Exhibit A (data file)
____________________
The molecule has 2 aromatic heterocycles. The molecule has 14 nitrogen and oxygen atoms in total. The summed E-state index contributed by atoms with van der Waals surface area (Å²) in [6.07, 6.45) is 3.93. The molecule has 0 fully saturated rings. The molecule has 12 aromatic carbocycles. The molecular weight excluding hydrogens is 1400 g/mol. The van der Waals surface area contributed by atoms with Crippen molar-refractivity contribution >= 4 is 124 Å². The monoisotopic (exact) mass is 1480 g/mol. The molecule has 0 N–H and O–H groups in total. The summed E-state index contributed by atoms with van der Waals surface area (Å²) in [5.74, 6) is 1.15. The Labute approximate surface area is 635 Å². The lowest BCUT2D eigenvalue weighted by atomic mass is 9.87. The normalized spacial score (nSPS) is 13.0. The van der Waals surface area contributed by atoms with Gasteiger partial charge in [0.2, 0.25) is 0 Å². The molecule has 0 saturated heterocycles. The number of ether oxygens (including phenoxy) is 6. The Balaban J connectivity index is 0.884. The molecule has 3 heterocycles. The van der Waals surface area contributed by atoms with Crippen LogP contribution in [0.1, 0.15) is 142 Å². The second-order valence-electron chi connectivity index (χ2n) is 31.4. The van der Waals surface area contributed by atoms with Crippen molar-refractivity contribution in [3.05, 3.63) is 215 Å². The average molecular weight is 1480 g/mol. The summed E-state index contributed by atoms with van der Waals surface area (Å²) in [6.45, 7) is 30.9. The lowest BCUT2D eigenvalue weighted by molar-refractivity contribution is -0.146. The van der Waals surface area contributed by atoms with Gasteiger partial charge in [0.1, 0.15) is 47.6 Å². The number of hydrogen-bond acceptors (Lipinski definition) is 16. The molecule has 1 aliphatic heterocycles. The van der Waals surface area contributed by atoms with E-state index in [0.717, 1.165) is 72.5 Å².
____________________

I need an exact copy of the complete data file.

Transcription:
The molecule has 2 aromatic heterocycles. The molecule has 14 nitrogen and oxygen atoms in total. The summed E-state index contributed by atoms with van der Waals surface area (Å²) in [6.07, 6.45) is 3.93. The molecule has 0 fully saturated rings. The molecule has 12 aromatic carbocycles. The molecular weight excluding hydrogens is 1400 g/mol. The van der Waals surface area contributed by atoms with Crippen molar-refractivity contribution >= 4 is 124 Å². The monoisotopic (exact) mass is 1480 g/mol. The molecule has 0 N–H and O–H groups in total. The summed E-state index contributed by atoms with van der Waals surface area (Å²) in [5.74, 6) is 1.15. The Labute approximate surface area is 635 Å². The lowest BCUT2D eigenvalue weighted by atomic mass is 9.87. The normalized spacial score (nSPS) is 13.0. The van der Waals surface area contributed by atoms with Gasteiger partial charge in [0.2, 0.25) is 0 Å². The molecule has 0 saturated heterocycles. The number of ether oxygens (including phenoxy) is 6. The Balaban J connectivity index is 0.884. The molecule has 3 heterocycles. The van der Waals surface area contributed by atoms with Crippen LogP contribution in [0.1, 0.15) is 142 Å². The second-order valence-electron chi connectivity index (χ2n) is 31.4. The van der Waals surface area contributed by atoms with Crippen molar-refractivity contribution in [3.05, 3.63) is 215 Å². The average molecular weight is 1480 g/mol. The summed E-state index contributed by atoms with van der Waals surface area (Å²) in [6.45, 7) is 30.9. The lowest BCUT2D eigenvalue weighted by molar-refractivity contribution is -0.146. The van der Waals surface area contributed by atoms with Gasteiger partial charge in [0.1, 0.15) is 47.6 Å². The number of hydrogen-bond acceptors (Lipinski definition) is 16. The molecule has 1 aliphatic heterocycles. The van der Waals surface area contributed by atoms with E-state index in [0.717, 1.165) is 72.5 Å².